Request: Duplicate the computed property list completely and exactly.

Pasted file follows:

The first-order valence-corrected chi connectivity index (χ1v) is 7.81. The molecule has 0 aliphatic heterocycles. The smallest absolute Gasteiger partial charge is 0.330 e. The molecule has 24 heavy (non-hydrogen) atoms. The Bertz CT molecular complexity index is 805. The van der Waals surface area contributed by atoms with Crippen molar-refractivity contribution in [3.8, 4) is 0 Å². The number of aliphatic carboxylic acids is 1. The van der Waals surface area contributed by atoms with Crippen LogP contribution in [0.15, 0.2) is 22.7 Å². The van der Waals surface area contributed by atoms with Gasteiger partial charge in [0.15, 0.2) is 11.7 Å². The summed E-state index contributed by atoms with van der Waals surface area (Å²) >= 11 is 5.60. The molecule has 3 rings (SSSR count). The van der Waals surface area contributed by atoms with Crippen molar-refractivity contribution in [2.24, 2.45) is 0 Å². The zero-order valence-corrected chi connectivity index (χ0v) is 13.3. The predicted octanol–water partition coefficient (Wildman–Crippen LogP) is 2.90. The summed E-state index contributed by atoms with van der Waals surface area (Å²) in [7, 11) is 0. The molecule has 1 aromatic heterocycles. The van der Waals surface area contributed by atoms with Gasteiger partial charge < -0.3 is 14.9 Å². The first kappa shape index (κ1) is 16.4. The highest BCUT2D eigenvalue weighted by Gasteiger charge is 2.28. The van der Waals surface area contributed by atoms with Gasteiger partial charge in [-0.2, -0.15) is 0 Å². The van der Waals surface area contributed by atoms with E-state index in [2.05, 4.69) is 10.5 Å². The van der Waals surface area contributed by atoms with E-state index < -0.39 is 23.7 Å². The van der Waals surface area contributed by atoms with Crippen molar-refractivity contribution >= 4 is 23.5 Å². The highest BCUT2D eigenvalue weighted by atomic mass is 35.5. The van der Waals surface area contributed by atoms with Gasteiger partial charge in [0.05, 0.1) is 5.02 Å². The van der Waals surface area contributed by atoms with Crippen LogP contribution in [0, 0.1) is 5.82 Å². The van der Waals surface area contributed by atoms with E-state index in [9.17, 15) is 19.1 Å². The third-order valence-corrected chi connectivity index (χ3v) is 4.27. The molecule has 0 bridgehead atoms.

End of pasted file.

The first-order valence-corrected chi connectivity index (χ1v) is 7.81. The molecule has 0 aliphatic heterocycles. The smallest absolute Gasteiger partial charge is 0.330 e. The molecule has 24 heavy (non-hydrogen) atoms. The Bertz CT molecular complexity index is 805. The van der Waals surface area contributed by atoms with Crippen molar-refractivity contribution in [3.8, 4) is 0 Å². The number of aliphatic carboxylic acids is 1. The van der Waals surface area contributed by atoms with Crippen LogP contribution in [0.15, 0.2) is 22.7 Å². The van der Waals surface area contributed by atoms with Gasteiger partial charge in [0.15, 0.2) is 11.7 Å². The summed E-state index contributed by atoms with van der Waals surface area (Å²) >= 11 is 5.60. The molecule has 3 rings (SSSR count). The van der Waals surface area contributed by atoms with Crippen molar-refractivity contribution in [2.24, 2.45) is 0 Å². The zero-order valence-corrected chi connectivity index (χ0v) is 13.3. The predicted octanol–water partition coefficient (Wildman–Crippen LogP) is 2.90. The summed E-state index contributed by atoms with van der Waals surface area (Å²) in [7, 11) is 0. The molecule has 1 aromatic heterocycles. The van der Waals surface area contributed by atoms with Gasteiger partial charge < -0.3 is 14.9 Å². The first kappa shape index (κ1) is 16.4. The highest BCUT2D eigenvalue weighted by Gasteiger charge is 2.28. The van der Waals surface area contributed by atoms with Gasteiger partial charge in [-0.2, -0.15) is 0 Å². The van der Waals surface area contributed by atoms with E-state index in [2.05, 4.69) is 10.5 Å². The van der Waals surface area contributed by atoms with E-state index < -0.39 is 23.7 Å². The van der Waals surface area contributed by atoms with Crippen molar-refractivity contribution >= 4 is 23.5 Å². The highest BCUT2D eigenvalue weighted by atomic mass is 35.5. The van der Waals surface area contributed by atoms with Gasteiger partial charge in [0.05, 0.1) is 5.02 Å². The van der Waals surface area contributed by atoms with Crippen LogP contribution in [0, 0.1) is 5.82 Å². The van der Waals surface area contributed by atoms with E-state index in [9.17, 15) is 19.1 Å². The third-order valence-corrected chi connectivity index (χ3v) is 4.27. The molecule has 0 bridgehead atoms.